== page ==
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Air Is Far From Cleared in Workplaces : Most Smokers Fume Over New Pack of Rules

August 21, 1986|DOUG BROWN | Times Staff Writer

Rollie Spicer puffed hurriedly on a cigarette as he anxiously paced an isolated hallway. When co-workers at Fender Musical Instruments Corp. in Brea walked past, the 45-year-old telephone salesman averted his eyes.

"It isn't fair," Spicer groused to an observer.

Spicer, a smoker for 28 years, was complaining about Fender's 3-month-old ban on smoking in his department that has brought to a halt his usual habit of leisurely smoking about four cigarettes an hour while taking phone orders at his desk. Instead, he has to ask a colleague to answer his phone while he takes smoking breaks in the hall.

Since last year, a spate of local ordinances and rules adopted by private companies in Orange County have eliminated or restricted much workplace smoking. Spicer and many other smokers now find they can light up only in such designated areas as hallways, sections of lunchrooms, or outdoors.

A sampling of employee sentiment at large and small companies in Orange County indicates that most smokers resent these restrictions.

Most nonsmokers say they are relieved that they no longer have to breathe smoke-filled air.

Tough times for smokers in the workplace began last year with the passage of anti-smoking ordinances by the Orange County Board of Supervisors and nine of the county's 26 cities--Brea, Irvine, Laguna Beach, Huntington Beach, Anaheim, Yorba Linda, Newport Beach, Tustin, and Westminster.

All of the new laws spell out rules for workplace smoking in government offices; some also apply to private firms in their jurisdiction. Others leave smoking policies for private firms up to local chambers of commerce.

While local ordinances and rules differ in details, they generally bar smoking in conference rooms, restrooms, elevators and other common areas.

Chamber Assistance Sought

About 54% of the 5,300 companies operating in the county now have policies on smoking, according to a survey completed late last year. Orange County Chamber of Commerce spokeswoman Beverly Cearley said another 34% are drawing up such policies or have requested Chamber of Commerce assistance in doing so. Only 12% of the companies surveyed expressed no interest in developing a smoking policy.

Spokesmen for the county's five largest private employers--Hughes Aircraft Co., Rockwell International Corp., McDonnell Douglas Corp., Pacific Bell and Disneyland--with work forces ranging from 5,400 to 17,400--all said they don't have companywide policies. Since they operate satellite plants in different jurisdictions, each individual facility simply abides by the smoking ordinance of the city in which it is situated.

Orange County government, with 13,000 employees, has prohibited smoking in its buildings since June, 1985, except in designated areas such as lounges or outdoor areas, a spokeswoman said.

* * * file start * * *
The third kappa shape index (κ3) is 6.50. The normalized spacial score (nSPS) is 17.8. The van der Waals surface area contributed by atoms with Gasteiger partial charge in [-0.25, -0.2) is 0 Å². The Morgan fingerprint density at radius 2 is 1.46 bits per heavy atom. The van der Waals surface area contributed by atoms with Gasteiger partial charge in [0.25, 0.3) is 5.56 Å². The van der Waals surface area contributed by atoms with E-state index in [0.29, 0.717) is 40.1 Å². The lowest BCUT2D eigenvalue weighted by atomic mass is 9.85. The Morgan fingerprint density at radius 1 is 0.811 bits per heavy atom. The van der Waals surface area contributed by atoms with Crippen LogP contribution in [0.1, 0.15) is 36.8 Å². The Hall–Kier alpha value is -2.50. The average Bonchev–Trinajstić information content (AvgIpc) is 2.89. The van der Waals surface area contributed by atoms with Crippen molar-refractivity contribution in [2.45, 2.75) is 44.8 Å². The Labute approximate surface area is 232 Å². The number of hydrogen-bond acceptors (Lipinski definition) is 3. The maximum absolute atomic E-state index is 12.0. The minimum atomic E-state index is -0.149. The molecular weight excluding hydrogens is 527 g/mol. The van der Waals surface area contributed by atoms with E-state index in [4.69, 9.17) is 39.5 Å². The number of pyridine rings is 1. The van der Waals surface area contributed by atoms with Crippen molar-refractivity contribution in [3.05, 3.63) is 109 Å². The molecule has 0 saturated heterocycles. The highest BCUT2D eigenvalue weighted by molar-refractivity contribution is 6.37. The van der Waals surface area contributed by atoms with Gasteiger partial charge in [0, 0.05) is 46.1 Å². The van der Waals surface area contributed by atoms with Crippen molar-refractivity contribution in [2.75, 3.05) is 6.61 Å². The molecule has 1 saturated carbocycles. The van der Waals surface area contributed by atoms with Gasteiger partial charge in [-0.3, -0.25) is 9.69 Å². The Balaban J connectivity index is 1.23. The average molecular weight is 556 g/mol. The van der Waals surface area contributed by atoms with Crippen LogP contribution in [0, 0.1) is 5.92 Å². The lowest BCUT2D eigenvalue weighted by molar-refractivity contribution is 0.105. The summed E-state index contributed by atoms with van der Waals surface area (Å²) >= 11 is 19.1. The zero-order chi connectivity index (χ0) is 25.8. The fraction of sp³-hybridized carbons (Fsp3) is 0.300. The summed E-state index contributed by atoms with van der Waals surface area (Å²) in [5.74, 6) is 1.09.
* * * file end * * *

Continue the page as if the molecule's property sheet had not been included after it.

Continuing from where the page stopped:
Interviews with company managers and visits with employees at medium-sized companies, which the Chamber of Commerce reports employ the bulk of the county's work force, show that smokers generally are having a difficult time adjusting to the new smoking prohibitions.

The bans are so controversial that some companies turned down requests for on-site interviews with employees.

"If you come out to talk about this, it would stir up things with those people who complained about the changes," said Ruth Ruyle, manager of administration for Elpac Electronics Inc. in Santa Ana.

Ban in Open Office Areas

At Admar Corp. in Orange, management last March banned smoking in open office areas, according to personnel manager Sue McInerney. Most of the company's 160 employees work in such shared office areas. Smoking is permitted only in the firm's handful of private offices, sections of two lunchrooms and outdoors.

The impetus for the no-smoking policy, McInerney said, came from employee complaints about cigarette smoke at the health-care cost-containment firm, located in two separate buildings in a one-story office park.

"Any significant workplace change is often difficult for some employees, and in this case it's been tough on smokers," McInerney told a visitor during a recent midday visit.

In one large room, 20 employees work at separate desks, separated only by shoulder-high, movable walls. Smoker Renee Jamerson, who works in one of these cubicles, said she has drastically altered her workday to maintain her cigarette habit.

The 31-year-old medical claims examiner said that before the new policy went into effect, she began work 30 to 45 minutes before her scheduled 8 a.m. starting time; she enjoyed getting an early start on the day while smoking at her desk.

Now, however, Jamerson said she arrives at her desk precisely at 8 a.m. "I'm so used to smoking and the taste of cigarettes that I can only go about three hours without one," she said as she finished a cigarette that would control her urge to smoke until lunch at 11:30 a.m.

During the four and a half hours between lunch and quitting time at 4:30 p.m., Jamerson said, she takes one quick mid-afternoon cigarette break.

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